David Betteridge introduces a drawing from Owen McGuigan which 'takes a line for a walk'; and a song on the same theme of shipbuilding on Clydeside.
Watching Owen McGuigan taking photographs is an eyeopener, especially when he is at work among a crowd at a public event. It is like watching a snooker player lining up a shot, or a footballer, seen in slow motion in a video, moving with expertise to be in the right place for a good kick or header, at the decisive moment. Strangely, Owen manages to do this almost unobtrusively, despite the fact that his shock of white hair acts as a flag. It is a flag of peace, perhaps, signalling a quiet professionalism.
Behind Owen’s skill in taking photographs lies something equally important for understanding his genius, and the genesis of his huge archive of images (including videos) that document the life and soul of his native Clydebank. See www.myclydebankphotos.co.uk. That “something” is a habit of looking at the world and the people in it sympathetically. He looks with a feeling eye, and a democratic one.
Besides photography, Owen works in other media too - fretwork, for example. A piece of his combining several iconic images from the Clydebank Blitz has pride of place in an exhibition in the Town Hall, commemorating that dreadful episode in the town’s history.
Drawing is another outlet for his vision. Sitting with a sheet of paper in front of him early in the New Year (2017), and with a pen in his hand, Owen began to “doodle”, as he puts it. One part of the drawing led to the next, until, by an uncanny process, the drawing reproduced above was completed. Owen calls it “Profit and Loss”. It represents, in a complex and beautifully ordered way, the industry that put Clydebank on the map, shipbuilding.
Paul Klee famously described drawing as taking a line for a walk. Owen’s “Profit and Loss” does something similar. He takes a scene for a walk, or maybe a selection of themes from a scene, namely a composite shipyard, and takes them for a walk; or, viewing the drawing from a different angle, you might say that the drawing takes the observer on a conducted tour of the scene, starting where Owen started, namely at a magnificent great girder at the centre of the page. From there our eye progresses, from detail to detail, following a roundabout route to the drawing’s edges and corners.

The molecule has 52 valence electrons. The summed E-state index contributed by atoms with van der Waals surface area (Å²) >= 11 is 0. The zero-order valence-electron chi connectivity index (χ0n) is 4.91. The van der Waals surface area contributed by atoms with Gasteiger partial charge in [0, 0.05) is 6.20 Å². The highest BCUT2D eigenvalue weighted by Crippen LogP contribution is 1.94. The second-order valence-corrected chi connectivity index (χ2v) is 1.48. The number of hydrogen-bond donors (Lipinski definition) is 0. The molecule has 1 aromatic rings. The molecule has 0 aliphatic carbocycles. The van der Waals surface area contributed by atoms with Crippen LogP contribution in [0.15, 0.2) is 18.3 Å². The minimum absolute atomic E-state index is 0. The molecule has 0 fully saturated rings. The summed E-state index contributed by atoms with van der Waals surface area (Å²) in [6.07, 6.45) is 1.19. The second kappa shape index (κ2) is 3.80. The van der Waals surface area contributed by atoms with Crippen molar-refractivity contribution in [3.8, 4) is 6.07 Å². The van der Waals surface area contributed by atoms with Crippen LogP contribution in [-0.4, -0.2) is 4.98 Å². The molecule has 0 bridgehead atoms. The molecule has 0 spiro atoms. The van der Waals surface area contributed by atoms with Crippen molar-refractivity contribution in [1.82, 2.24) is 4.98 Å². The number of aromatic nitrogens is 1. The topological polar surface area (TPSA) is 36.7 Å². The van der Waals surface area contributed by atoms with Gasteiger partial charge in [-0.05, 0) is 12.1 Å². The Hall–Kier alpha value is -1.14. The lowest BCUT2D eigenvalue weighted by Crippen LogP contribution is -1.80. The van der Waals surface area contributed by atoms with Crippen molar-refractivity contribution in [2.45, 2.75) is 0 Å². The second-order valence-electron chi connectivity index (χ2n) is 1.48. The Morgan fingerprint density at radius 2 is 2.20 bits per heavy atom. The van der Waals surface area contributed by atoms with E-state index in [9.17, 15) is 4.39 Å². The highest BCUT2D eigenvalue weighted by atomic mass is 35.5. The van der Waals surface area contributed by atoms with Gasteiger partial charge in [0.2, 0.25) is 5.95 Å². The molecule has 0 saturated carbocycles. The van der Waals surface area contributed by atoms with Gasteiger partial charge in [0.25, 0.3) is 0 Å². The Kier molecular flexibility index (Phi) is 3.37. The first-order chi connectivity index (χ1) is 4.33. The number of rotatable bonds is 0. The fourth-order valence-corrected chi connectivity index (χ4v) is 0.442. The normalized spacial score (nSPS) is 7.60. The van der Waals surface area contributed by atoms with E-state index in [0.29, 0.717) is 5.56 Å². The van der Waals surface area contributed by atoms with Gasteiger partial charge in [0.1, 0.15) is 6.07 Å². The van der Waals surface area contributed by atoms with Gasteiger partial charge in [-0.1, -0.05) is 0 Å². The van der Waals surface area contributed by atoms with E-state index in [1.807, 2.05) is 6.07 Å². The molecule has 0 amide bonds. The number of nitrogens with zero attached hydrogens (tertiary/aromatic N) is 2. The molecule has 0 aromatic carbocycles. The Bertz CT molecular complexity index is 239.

You might object that we should start by looking at “Profit and Loss” in the round (or rectangle), as a whole, enjoying the strength and coherence of the overall design first, and only then zooming in on the details - and what details there are, of various sizes, shapes and textures! There is a pint of Guinness on the pub bar, ready poured, waiting for the drinker’s arrival soon from the yard; there are palm trees in a holiday resort that the builders of cruise liners that take folk there will never themselves visit; there is the lovely contour of a ship’s keel driving into waves; there is a man falling; there is blood.
In fact, there is no single way of looking at this, or any drawing. There are several ways, and they are complementary, and different people will see different significances in the selection and combination of pictorial elements. If you know about shipbuilding, you will see more in “Profit and Loss” than most. You will see, for example, references to the deadly phenomenon of asbestos, which has hit Clydebank as badly over the generations as anywhere.
Regarding this killer, Owen has written:
There are several asbestos references in the drawing. Although the shipyards have long gone, we are still living with the legacy of asbestos. Many workers have died as a result of asbestos-related cancers and diseases. Below is a copy of “Profit and Loss” with some reference notes to asbestos.